I am standing in line together with tens of thousands of other Jews from all religious backgrounds and affiliations. In the sweltering New York City heat, we wait for over four hours for our moment to stand in front of the Rebbe’s gravesite. To reflect, to say a prayer, to ask for a personal blessing.

As I wait in the long line, I take a few moments to observe the expressions of those waiting along with me. Solemn, serious, intense. Most people utilize their time to read words of Psalms or study from other sacred literature. Some wear long beards and black fedora hats identifying them as Chabadniks; others wear the wide felt hats and long sidecurls of other chassidic groups. There are still others who have clearly donned kippot just for this occasion. He is getting restlessTwo African-American women stand in line, clutching pictures of the Rebbe in their hands as they patiently wait for their moment. There is one thing that unites us all. We are all admirers of the Rebbe. We have all been influenced by his leadership, some directly, some indirectly.

My 11-year-old son is standing next to me. He is getting restless. We have already been waiting in line for over two hours. It takes me back to a time when I was 11 years old. I was also standing in a long line for hours. I too was restless. I was impatiently waiting for my moment with the Rebbe. I would walk by the Rebbe and receive a crisp dollar bill from the Rebbe’s hand. The Rebbe would stare at me with his penetrating eyes. His stare was so intense, it felt as if he was peering right into my soul. He would wish me a blessing for success.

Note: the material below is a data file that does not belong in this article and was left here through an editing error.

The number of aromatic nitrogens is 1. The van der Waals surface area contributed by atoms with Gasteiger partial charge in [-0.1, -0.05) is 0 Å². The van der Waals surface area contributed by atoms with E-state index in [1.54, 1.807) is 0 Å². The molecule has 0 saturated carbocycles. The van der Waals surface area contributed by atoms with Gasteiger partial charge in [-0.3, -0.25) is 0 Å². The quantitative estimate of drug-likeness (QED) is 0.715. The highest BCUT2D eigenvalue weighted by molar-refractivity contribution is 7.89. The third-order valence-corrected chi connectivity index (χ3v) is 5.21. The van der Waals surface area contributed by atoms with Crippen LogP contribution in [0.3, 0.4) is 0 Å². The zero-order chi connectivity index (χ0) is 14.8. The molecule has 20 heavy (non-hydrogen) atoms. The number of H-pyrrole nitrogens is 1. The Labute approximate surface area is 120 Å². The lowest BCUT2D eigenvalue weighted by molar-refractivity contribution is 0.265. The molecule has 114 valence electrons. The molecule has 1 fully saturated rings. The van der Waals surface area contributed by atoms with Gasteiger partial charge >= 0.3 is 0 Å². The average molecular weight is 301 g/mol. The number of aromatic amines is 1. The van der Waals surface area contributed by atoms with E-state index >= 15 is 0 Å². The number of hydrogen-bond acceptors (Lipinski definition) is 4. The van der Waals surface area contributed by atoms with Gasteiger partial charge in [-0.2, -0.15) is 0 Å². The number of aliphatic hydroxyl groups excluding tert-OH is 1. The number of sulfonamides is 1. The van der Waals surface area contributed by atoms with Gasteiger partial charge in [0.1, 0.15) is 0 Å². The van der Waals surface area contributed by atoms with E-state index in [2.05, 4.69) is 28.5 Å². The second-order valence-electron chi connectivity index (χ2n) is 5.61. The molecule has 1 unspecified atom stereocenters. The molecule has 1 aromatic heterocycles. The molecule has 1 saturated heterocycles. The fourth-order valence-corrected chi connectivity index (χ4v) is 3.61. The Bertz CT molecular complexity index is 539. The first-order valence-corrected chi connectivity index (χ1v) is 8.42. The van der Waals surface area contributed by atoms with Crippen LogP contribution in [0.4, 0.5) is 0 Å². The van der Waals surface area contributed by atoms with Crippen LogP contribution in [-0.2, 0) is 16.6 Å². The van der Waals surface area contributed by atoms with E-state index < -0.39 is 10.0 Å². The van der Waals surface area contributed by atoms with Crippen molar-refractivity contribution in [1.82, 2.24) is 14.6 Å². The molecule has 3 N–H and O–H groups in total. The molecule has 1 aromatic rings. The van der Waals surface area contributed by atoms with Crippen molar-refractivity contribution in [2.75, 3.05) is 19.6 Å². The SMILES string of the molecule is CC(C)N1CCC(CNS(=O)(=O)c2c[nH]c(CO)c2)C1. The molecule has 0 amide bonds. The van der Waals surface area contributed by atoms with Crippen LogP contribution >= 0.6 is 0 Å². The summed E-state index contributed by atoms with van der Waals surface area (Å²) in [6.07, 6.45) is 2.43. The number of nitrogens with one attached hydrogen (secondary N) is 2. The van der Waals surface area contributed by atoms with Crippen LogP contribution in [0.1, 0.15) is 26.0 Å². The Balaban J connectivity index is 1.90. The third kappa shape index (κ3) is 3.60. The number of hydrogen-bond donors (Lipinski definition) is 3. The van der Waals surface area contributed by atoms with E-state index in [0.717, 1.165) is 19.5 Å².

In fact, the Rebbe would spend every Sunday greeting thousands of men, women and children. Jews and non-Jews of all backgrounds and affiliations would come to receive a blessing and a dollar bill, relishing the opportunity to see the Rebbe face-to-face. Chief rabbis, world leaders, senior politicians, the Hollywood elite and Jewish activists, would all come seeking inspiration and direction. The impoverished, the heartbroken, widows and orphans would all come for their moment with the Rebbe. All would leave feeling motivated and more empowered to effectively realize their personal potential. To positively influence the lives of others. To selflessly contribute toward a better society.